Always There Home Care provides compassionate, dependable and professional one-on-one care for seniors who need assistance in the comfort of their homes or residential care communities.  Services from highly qualified and trained caregivers range from companionship, meal preparation and incidental transportation to personal care, medication management and RN-directed case management. Available 7 days a week, services range from a few hours a day to 24-hour care.

Always There Home Care understands that every situation is unique and creates individualized care plans to help improve a client's quality of life.

Even Longer Dotted Divider Line
Our Caregivers

Our caregivers are totally committed, highly qualified and carefully selected individuals who are personally and thoroughly screened, bonded and insured. Most are Certified Nurse Assistants or Home Health Aides. Most importantly our caregivers are dependable and extraordinarily caring of others. In addition to their previous experience, our caregivers receive continuous training that includes dementia, hospice care, home safety, nutrition and other topics related to seniors. These highly qualified and trained caregivers are ready to help you and your loved ones with a variety of daily activities such as:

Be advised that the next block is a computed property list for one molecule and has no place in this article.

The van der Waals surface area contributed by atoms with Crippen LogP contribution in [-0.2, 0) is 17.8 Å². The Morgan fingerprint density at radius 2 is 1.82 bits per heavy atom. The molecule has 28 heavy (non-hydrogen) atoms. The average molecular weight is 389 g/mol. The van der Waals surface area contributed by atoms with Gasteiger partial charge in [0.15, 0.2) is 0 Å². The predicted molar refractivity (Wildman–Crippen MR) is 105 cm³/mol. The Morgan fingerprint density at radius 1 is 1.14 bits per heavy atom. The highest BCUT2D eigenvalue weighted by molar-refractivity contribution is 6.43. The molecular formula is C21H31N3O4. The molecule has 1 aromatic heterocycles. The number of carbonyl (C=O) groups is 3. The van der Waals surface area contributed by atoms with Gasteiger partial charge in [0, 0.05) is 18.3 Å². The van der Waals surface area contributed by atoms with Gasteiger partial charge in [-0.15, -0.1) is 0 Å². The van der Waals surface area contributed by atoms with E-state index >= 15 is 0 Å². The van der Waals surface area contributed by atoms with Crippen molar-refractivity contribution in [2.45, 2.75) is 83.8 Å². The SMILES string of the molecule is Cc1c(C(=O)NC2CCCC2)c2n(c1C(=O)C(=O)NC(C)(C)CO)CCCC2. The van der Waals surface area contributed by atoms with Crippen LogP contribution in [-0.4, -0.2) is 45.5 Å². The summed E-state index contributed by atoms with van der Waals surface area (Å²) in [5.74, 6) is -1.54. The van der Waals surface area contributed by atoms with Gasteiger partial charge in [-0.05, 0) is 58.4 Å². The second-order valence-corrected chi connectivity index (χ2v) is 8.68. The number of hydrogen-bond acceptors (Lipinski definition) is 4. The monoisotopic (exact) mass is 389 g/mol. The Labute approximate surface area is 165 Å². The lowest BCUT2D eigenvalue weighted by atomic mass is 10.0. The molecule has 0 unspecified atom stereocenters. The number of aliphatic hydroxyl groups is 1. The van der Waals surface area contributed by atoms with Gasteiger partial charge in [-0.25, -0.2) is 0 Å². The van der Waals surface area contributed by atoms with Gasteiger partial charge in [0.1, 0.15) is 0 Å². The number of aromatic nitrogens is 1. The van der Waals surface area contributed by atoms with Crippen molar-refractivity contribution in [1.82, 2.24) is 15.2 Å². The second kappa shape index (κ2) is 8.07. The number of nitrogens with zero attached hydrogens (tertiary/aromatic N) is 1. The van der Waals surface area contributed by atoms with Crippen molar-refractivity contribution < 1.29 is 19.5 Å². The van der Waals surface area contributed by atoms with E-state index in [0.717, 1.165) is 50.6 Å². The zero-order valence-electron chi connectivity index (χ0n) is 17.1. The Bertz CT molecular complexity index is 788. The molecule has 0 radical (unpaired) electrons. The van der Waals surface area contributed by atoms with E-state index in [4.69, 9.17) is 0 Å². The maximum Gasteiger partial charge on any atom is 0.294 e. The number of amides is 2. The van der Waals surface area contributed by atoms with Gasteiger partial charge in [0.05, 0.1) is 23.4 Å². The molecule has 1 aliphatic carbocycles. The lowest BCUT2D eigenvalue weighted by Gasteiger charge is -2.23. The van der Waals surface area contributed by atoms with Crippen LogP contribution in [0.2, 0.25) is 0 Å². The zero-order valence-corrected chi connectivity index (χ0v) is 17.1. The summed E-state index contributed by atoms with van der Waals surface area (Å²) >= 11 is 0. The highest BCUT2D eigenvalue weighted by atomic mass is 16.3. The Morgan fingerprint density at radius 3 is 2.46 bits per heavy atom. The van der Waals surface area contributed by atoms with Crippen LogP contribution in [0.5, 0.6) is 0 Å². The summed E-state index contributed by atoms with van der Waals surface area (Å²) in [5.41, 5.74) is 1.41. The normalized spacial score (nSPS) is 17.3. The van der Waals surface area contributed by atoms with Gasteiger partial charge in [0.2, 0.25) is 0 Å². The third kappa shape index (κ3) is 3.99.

Personal care   /  Meal planning and preparation
Transportation to doctor appointments and other errands
Caring companionship   /  Light housekeeping
Medication reminders  /   Information and referral services    
Our personalized, nurse- supervised services are available 7 days a week and can range from a few hours a day to 24 hour and live in care.

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For more information or service needs, call 24 hours a day at: 800.348.0485 or visit

We are Always There!